MINNEAPOLIS (WCCO) -- A criminal defense attorney in Minnesota has been sentenced to 180 days in the workhouse for swindling thousands from a drug case client.
On Tuesday, the Hennepin County Attorney's Office said Kristi McNeilly, 46 of Woodbury, will also pay $15,000 in restitution.
After a weeklong trial last October, a Hennepin County jury found McNeilly guilty after deliberating for less than an hour.
According to the criminal complaint, in May 2018, McNeilly was asked to represent a 53-year-old victim and his 39-year-old roommate for $22,500 after the Southwest Hennepin Drug Taskforce found a small amount of drugs in the victim's home.
A few weeks later, the victim made deposits to McNeilly's checking account totaling $22,500—costs needed to retain McNeilly for both himself and his roommate, the complaint states.
The release states, on Nov. 5, 2018, "McNeilly contacted the victim and told him she was asked to meet with the lead investigator and the prosecuting attorney on his drug case." McNeilly then "told the victim that the authorities were building a large case against him and that he could face 15 to 20 years in federal prison for his drug case," the complaint continues.
McNeilly told the victim if he paid $35,000 to a police union and worked as an informant, he could avoid the charges. The victim was also told that if he did not want to work as informant, he could pay $50,000 to the police union to make his charges disappear.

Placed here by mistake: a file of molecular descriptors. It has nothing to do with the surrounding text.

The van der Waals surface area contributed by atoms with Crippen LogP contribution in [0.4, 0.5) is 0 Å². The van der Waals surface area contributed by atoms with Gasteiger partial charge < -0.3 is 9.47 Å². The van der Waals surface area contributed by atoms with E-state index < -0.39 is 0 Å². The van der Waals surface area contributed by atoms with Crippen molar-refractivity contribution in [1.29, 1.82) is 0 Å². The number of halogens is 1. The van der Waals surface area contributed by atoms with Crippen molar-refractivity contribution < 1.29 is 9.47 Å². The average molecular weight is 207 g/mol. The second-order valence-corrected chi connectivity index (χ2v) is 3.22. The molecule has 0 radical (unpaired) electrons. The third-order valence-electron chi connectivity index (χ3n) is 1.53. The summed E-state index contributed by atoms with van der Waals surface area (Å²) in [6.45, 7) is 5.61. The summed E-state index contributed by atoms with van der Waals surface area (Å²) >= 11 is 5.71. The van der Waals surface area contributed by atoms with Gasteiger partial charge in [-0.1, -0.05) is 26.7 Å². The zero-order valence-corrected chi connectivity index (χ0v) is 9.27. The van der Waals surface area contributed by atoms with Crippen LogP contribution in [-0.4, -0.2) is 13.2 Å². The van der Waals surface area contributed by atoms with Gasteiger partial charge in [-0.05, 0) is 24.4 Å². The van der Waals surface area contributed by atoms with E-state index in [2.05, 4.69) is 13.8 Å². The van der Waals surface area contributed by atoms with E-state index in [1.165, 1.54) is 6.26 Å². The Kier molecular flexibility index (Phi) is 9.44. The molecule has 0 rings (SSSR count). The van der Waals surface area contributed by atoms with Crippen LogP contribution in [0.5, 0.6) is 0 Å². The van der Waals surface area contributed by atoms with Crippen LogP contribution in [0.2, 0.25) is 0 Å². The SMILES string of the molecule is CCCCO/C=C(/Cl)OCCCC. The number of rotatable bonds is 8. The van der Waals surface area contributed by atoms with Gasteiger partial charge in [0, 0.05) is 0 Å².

McNeilly drove the victim to the bank where he paid a $15,000 cashier's check to McNeilly as a partial payment on the $50,000, the complaint continues.
"The victim later contacted another criminal defense attorney who told him that he had likely been swindled and that he should report the matter to authorities," the complaint states.
The issue was reported to the Minnetonka Police Department and sent to the Burnsville Police Department for further investigation due to a potential conflict of interest, the release said.
"A search of McNeilly's bank records show no money was paid to the union. The $15,000 was spent on her mortgage payment, payments to credit cards and other personal spending", the complaint states.
The investigation also revealed that McNeilly lied to her client to extort $15,000 from him. She never spoke with a lead investigator, nor with the prosecuting attorney on Nov. 5, 2018, the complaint says. There also was no proposal to pay money to the police union.
In addition to the workhouse and restitution, McNeilly will be on probation for three years and "cannot have a fiduciary relationship with clients, nor handle their funds," the county attorney's office said.
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